Today, Microsoft issued a new firmware update for Surface Pro 3 that is clearly aimed at fixing the battery life issues that recently came to light. There’s no official word yet from Microsoft, but I’ve heard from multiple users that this fix has solved their problems.
So if you own a Surface Pro 3, it’s time to check for updates.
Today’s update is identified only as System Firmware Update – 8/29/2016. There’s no word yet what this does, as the Surface Pro 3 update history web site remains non-updated. UPDATE: Microsoft has issued a statement. See below.
So I’ll update this post when I know more. For now, I’ll just note that Microsoft promised a fix for this issue 10 days ago.
“We heard your feedback on [Surface Pro 3] battery,” Microsoft’s Panos Panay tweeted at the time. “Confirmed we can address with a software update and we’re testing a fix now.”
This fix comes almost two months after the battery life issues first came to light, with a Microsoft Answers forum swelling with complaints in early July. Reported issues range from battery degradation—where the battery life is just a small percentage of its previous lasting power—to complete failure, where the devices simply won’t power on unless attached to power.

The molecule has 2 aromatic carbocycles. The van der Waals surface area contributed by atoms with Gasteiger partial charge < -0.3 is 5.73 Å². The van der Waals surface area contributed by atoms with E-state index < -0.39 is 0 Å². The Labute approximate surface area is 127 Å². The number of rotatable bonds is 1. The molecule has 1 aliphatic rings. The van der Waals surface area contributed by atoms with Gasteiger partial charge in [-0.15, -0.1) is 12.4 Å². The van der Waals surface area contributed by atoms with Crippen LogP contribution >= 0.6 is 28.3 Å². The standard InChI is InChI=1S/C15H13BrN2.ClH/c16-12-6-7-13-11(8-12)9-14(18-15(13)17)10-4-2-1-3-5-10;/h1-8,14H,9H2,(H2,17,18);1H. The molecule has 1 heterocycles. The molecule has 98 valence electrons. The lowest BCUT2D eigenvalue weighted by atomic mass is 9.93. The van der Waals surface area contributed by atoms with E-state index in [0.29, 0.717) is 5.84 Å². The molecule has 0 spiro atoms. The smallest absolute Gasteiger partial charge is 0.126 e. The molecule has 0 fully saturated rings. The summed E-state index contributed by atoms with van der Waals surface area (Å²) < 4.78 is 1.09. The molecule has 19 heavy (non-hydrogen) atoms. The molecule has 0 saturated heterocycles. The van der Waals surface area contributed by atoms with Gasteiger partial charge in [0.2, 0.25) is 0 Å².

Microsoft first acknowledged that they were investigating the issue over a month ago, and said it suspected that a software fix would make things right.
This could be it. Stay tuned.
This is it. 🙂 And Microsoft has posted a Surface Pro 3 Battery FAQ for the 8/29/2016 System Firmware Update page to answer some common questions.
“A limited number of Surface Pro 3 owners find that their battery can no longer hold a charge, and it looks like the battery capacity has diminished,” Microsoft explains. With the power plugged in, the Surface Pro 3 is fine, but the battery will run out quickly once it’s not being charged. On a limited number of Surface Pro 3 devices, an error condition occurs that causes the full charge capacity of the battery to be misreported to the operating system and device firmware. When this condition occurs, the system no longer charges the battery to its full actual capacity, and the Surface is unable to function on battery power.”
The fix, Microsoft says, corrects the logic in the firmware component that functions as the “fuel gauge” for the Surface Pro 3 battery, so that the actual battery capacity on devices with this particular part is accurately reported. This allows the Surface to once again leverage the maximum charge capacity of the battery.
If you’re worried about getting paid back on an out of warranty repair or other issues surrounding this problem, be sure to check out the FAQ.
Tagged with Surface Pro 3